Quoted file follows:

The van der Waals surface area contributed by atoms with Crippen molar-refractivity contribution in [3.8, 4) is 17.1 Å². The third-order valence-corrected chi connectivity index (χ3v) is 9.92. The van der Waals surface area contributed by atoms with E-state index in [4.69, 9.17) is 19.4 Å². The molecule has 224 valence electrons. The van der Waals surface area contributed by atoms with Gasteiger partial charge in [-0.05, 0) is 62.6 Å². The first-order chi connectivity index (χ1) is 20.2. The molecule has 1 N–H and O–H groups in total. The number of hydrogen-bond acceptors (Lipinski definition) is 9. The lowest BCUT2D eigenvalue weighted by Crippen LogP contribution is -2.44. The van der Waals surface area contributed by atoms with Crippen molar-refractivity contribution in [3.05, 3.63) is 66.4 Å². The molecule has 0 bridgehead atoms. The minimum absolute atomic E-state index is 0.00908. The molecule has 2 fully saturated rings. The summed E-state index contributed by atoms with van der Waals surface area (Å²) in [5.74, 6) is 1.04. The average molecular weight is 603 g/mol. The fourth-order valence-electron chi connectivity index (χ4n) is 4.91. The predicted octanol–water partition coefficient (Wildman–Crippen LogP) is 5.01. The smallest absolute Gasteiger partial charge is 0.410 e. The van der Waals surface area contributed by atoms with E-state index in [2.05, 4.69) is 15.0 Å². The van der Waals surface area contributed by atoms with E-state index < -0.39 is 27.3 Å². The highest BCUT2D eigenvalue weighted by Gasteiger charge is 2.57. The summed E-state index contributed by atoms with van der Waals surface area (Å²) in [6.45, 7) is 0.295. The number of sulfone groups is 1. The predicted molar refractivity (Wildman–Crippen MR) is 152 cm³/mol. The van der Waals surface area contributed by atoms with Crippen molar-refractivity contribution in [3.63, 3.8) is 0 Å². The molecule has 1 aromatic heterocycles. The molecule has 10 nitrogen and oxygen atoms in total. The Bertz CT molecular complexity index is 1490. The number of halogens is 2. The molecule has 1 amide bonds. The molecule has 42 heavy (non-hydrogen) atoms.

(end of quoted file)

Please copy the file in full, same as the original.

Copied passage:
The van der Waals surface area contributed by atoms with Crippen molar-refractivity contribution in [3.8, 4) is 17.1 Å². The third-order valence-corrected chi connectivity index (χ3v) is 9.92. The van der Waals surface area contributed by atoms with E-state index in [4.69, 9.17) is 19.4 Å². The molecule has 224 valence electrons. The van der Waals surface area contributed by atoms with Gasteiger partial charge in [-0.05, 0) is 62.6 Å². The first-order chi connectivity index (χ1) is 20.2. The molecule has 1 N–H and O–H groups in total. The number of hydrogen-bond acceptors (Lipinski definition) is 9. The lowest BCUT2D eigenvalue weighted by Crippen LogP contribution is -2.44. The van der Waals surface area contributed by atoms with Crippen molar-refractivity contribution in [3.05, 3.63) is 66.4 Å². The molecule has 0 bridgehead atoms. The minimum absolute atomic E-state index is 0.00908. The molecule has 2 fully saturated rings. The summed E-state index contributed by atoms with van der Waals surface area (Å²) in [5.74, 6) is 1.04. The average molecular weight is 603 g/mol. The fourth-order valence-electron chi connectivity index (χ4n) is 4.91. The predicted octanol–water partition coefficient (Wildman–Crippen LogP) is 5.01. The smallest absolute Gasteiger partial charge is 0.410 e. The van der Waals surface area contributed by atoms with E-state index in [2.05, 4.69) is 15.0 Å². The van der Waals surface area contributed by atoms with E-state index < -0.39 is 27.3 Å². The highest BCUT2D eigenvalue weighted by Gasteiger charge is 2.57. The summed E-state index contributed by atoms with van der Waals surface area (Å²) in [6.45, 7) is 0.295. The number of sulfone groups is 1. The predicted molar refractivity (Wildman–Crippen MR) is 152 cm³/mol. The van der Waals surface area contributed by atoms with Crippen molar-refractivity contribution in [3.63, 3.8) is 0 Å². The molecule has 1 aromatic heterocycles. The molecule has 10 nitrogen and oxygen atoms in total. The Bertz CT molecular complexity index is 1490. The number of halogens is 2. The molecule has 1 amide bonds. The molecule has 42 heavy (non-hydrogen) atoms.